remember, if you turn your bumpstops an inch closer, this calculates to.. hell probably 2 and a half inches of actual lift, because of leverage.
i know this is probably more complex sounding than it has to be, it's really an amazingly simple procedure, which is almost impossible to 'screw up', and only takes a very short while
you don't have to do anything to your bumpstops if you don't want to, it only slightly affects your wheel travel. some people remove theirs alltogether with great success and a large impact on wheel travel, although i personally wouldn't recommend it.
also, as a general warning, it's probably not a good idea to keep tightening the torsion bars after they hit the bump-stops, it will make your suspension very stiff and more importantly, there's the possibility of destroying the torsion bar under heavy stress because it has to flex so much farther, and you are definitely setting yourself up for future sag. however i do NOT believe that just simply turning the bars up TO the bumpstops contributes to sag significantly enough to be of a concern.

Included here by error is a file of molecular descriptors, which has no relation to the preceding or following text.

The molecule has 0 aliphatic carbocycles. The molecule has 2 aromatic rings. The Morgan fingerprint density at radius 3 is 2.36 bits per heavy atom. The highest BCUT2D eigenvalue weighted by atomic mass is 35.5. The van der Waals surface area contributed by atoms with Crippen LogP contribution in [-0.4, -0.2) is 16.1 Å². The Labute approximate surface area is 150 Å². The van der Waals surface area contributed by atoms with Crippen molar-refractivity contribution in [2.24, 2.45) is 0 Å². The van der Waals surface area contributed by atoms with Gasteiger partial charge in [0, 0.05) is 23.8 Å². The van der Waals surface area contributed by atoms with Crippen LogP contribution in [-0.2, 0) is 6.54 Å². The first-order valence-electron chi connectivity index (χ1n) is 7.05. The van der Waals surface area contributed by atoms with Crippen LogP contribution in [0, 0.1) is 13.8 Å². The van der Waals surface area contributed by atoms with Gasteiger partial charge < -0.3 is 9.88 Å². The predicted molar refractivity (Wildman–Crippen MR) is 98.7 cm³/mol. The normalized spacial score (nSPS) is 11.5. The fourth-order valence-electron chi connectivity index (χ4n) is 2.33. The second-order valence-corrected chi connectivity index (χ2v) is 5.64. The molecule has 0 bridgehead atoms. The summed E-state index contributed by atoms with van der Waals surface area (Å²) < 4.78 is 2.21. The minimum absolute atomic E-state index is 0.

FOR THE SHOCKS - i know that NOBODY here will agree with me on this one, but they can all go "F" themselves.. this is the honest truth. it doesn't matter what kind of shock you use, as long as your shocks are in good shape. there, i said it. and i'll stand behind it any day to anyone. now, some shocks last longer than others i'll admit that. BUT - autozone has the cheap red ryder shocks for ten bucks each for older monteros. yeah. ten bucks. and that buys you a LIFETIME NO QUESTIONS ASKED REPLACEMENT WARRANTY. ten bucks. the ride is indistinguishable from any other standard-ride shock. it takes less than half an hour to replace a pair of shocks on a montero by one's self in a non-motivated state of mind - so if every 30k i have to get under there and do that, and drive the 2 miles down to autozone, no cost and no questions asked, dammit it's worth ten bucks for damn sure!!